World Cup 1938: Edge of Darkness


Few sporting events in history were as politically charged as the 1938 World Cup. With fascism on the rise in Europe, the World Cup was not immune from the tensions of the outside world as the footballing world tried to focus its attention on France for the third running of the World Cup.

Gathering Storm

It’s impossible to separate the 1938 World Cup from the political climate of the day. Benito Mussolini was still ingratiating himself with defending champions Italy; every game Italy played at the tournament was met with anti-fascist protest. Mussolini changed Italy’s away strip to a fascist all-black kit.

Meanwhile, Spain were forced to withdraw from the tournament due to the Spanish Civil War. Worst of all, just three months before the tournament kicked off, Nazi Germany had annexed Austria. Both Germany and Austria had qualified for the tournament, but Austria were now withdrawn and a combined team announced.

There was resistance to the move in the Austria camp, most notably from star player Matthias Sindelar. Sindelar was bitterly opposed to the Nazis and appalled by the anti-semitic new rules banning Austrian Jews from playing. In an act of defiance in a game between Austria and Germany that was supposed to show the coming together of the two teams in a fixed 1-1 draw, Sindelar scored when he was expected to miss and gave Austria the win. Sindelar quickly announced his retirement aged 35, citing injury and did not be join the German team. Tragically, he died in January 1939 from Carbon Monoxide poisoning.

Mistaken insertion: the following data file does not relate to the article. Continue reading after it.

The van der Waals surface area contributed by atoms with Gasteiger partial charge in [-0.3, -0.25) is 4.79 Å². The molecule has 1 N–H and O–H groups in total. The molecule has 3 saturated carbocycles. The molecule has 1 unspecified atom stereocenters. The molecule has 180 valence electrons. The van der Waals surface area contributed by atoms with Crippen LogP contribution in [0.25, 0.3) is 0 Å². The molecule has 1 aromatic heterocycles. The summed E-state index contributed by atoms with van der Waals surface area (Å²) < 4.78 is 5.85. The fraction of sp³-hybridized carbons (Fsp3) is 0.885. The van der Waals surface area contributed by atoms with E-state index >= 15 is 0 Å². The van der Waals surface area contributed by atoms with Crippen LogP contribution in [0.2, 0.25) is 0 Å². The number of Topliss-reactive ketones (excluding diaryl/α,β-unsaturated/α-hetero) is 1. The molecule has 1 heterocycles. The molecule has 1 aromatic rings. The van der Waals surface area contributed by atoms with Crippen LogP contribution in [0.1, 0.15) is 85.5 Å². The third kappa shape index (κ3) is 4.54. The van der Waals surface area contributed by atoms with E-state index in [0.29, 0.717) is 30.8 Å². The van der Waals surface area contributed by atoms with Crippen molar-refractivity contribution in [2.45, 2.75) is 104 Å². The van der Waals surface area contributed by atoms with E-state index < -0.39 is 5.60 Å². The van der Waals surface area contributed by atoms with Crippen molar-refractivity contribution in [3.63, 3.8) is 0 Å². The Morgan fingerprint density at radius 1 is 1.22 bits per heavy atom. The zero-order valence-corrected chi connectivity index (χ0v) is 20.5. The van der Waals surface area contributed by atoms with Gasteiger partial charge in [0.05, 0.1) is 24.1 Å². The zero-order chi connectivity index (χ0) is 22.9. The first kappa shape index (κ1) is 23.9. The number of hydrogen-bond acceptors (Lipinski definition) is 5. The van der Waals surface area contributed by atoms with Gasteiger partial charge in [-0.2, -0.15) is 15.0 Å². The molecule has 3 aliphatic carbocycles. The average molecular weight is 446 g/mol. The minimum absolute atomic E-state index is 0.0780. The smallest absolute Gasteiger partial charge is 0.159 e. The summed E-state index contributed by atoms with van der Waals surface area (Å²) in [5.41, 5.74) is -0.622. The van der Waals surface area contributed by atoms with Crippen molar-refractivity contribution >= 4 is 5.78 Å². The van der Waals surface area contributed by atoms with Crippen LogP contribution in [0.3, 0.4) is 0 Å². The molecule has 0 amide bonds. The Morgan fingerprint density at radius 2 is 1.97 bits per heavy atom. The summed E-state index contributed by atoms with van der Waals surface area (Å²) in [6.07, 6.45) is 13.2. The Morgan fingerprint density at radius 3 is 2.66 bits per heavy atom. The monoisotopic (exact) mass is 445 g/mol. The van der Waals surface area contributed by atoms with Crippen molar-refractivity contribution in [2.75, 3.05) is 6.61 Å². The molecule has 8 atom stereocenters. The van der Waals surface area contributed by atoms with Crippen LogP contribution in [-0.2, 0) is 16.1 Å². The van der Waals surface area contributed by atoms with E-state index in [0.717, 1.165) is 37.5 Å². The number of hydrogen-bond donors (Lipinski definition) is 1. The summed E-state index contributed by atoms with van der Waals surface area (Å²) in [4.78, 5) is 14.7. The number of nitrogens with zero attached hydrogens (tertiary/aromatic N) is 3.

The brilliant Gyorgy Sarosi

Festival in France

France had been announced as hosts in 1936, but outraged at the tournament staying in Europe, both 1930 finalists Uruguay and Argentina opted out. Yet again there was a limited qualification tournament, but the high number of withdrawals meant most teams had a routine path and in some cases a walkover. However, the Dutch East Indies became the first Asian nation to appear at the finals.

For all the political intrigue surrounding them, most still saw Italy as favorites. The legendary Giuseppe Meazza was now captain and Italy had a new hero in Silvio Piola while Vittorio Pozzo was still the manager, having lead the team to the 1934 title. The tournament was again a straight knockout competition, with Austria’s withdrawal giving Sweden a free pass to the quarterfinals. The tournament kicked off in June with games taking place across seven French cities.

Italy were given a tough time by Norway with Arne Brustad grabbing a late goal to send the game into extra time. It was Piola who came to Italy’s rescue with the winner from a rebound to send the Azzurri through. Hungary smashed Dutch East Indies 6-0 with Gyorgy Sarosi as the star of the show. 1934 runners-up Czechoslovakia were forced to extra time, but the old magic was there in extra time with Oldrich Nejedly again on-hand to secure a 3-0 win.